Five common recycling myths busted!
Since becoming more eco we’ve heard, and believed, our fair share of myths around recycling. On reading up on this topic we found even more that we had believed so keep an eye out for part two!
With so many myths going around it’s hard to know which are true and false without putting in a lot of research so here are our top five everyday recycling myths busted!
All receipts are recyclable
The common misconception is that because they are seemingly all made from paper they must be recyclable but this isn’t the case. Generally as a rule receipts that are printed on shiny paper aren’t recyclable while those printed on non-shiny paper are recyclable.
The shiny paper is thermal paper which reacts with the heat in printers, and contains BPAs, making it non-recyclable. While sometimes there is no clear way of telling the difference just have a look and feel of the texture. Alternatively when shopping ask the cashier to not print a receipt and where possible get them emailed to you.
The green dot icon means your item is recyclable
The green dot symbol, the one that looks like two green arrows hugging, is really misleading as it suggests the item is recyclable however this is sadly a myth. In actuality it means that the producer of the material financially contributed to the recycling and recovery of packaging elsewhere.
To find out whether an item is recyclable make sure you check the packaging thoroughly to make sure you’re putting them in the correct recycling bins. You can also check online guides like this one.
Film lids are recyclable
The flimsy plastic covers that come on packets of strawberries, tomatoes and a load of other fruit and veg, contrary to common belief, are not recyclable. People go to the effort of rinsing these containers with film lids attached but the lid needs to be put in with general waste. As detailed on the container it specifies that these plastic film lids are not recyclable.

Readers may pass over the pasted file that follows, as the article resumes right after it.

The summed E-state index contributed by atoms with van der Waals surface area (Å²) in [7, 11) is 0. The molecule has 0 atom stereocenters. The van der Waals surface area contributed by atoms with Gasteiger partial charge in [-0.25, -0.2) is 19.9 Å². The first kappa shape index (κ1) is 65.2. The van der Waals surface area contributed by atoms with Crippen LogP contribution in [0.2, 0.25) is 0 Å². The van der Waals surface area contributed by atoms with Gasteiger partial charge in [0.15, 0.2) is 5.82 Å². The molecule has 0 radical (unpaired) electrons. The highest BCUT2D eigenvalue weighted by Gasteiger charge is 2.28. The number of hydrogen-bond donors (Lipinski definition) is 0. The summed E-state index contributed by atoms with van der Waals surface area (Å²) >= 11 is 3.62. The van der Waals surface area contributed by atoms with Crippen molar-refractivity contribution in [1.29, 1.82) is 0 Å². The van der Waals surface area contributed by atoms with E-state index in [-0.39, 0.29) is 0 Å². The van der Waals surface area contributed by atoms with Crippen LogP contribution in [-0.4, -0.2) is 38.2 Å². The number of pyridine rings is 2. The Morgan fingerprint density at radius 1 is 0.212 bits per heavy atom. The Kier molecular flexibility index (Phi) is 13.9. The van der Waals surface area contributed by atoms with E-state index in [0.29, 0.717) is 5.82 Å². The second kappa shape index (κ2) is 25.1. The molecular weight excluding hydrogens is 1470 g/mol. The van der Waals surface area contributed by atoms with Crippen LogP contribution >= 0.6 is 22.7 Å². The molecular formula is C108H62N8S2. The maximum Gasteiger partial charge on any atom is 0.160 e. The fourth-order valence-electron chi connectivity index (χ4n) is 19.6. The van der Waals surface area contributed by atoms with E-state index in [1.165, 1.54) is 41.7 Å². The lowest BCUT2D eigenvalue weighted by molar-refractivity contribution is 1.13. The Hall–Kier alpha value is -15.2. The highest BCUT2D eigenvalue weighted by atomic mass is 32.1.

Recycling consumes more energy than it saves
Extracting raw materials such as oil to make reusable materials requires a lot of energy – up to 95% less energy is needed to make products using recycled materials than making them from scratch. Recycling saves energy and as a result helps save resources and protect the environment from unwanted waste.
Washing recyclables before recycling isn’t necessary
Emptying and cleaning items before recycling them is really important otherwise they can contaminate other recycling as soon as they hit the rubbish truck. The risk is if enough contaminated items get in with the rest of the recycling load it can all be sent to landfill. To save energy further rinse the items in your washing up water rather than running the tap to clean them.
With more convincing myths coming our way on a weekly basis we’ll be back with installment two of debunking soon!
Lauren works for a public health charity, is our resident vegetarian (11years!) and volunteers for an animal charity in her spare time. Her favourite eco product is the Face Halo.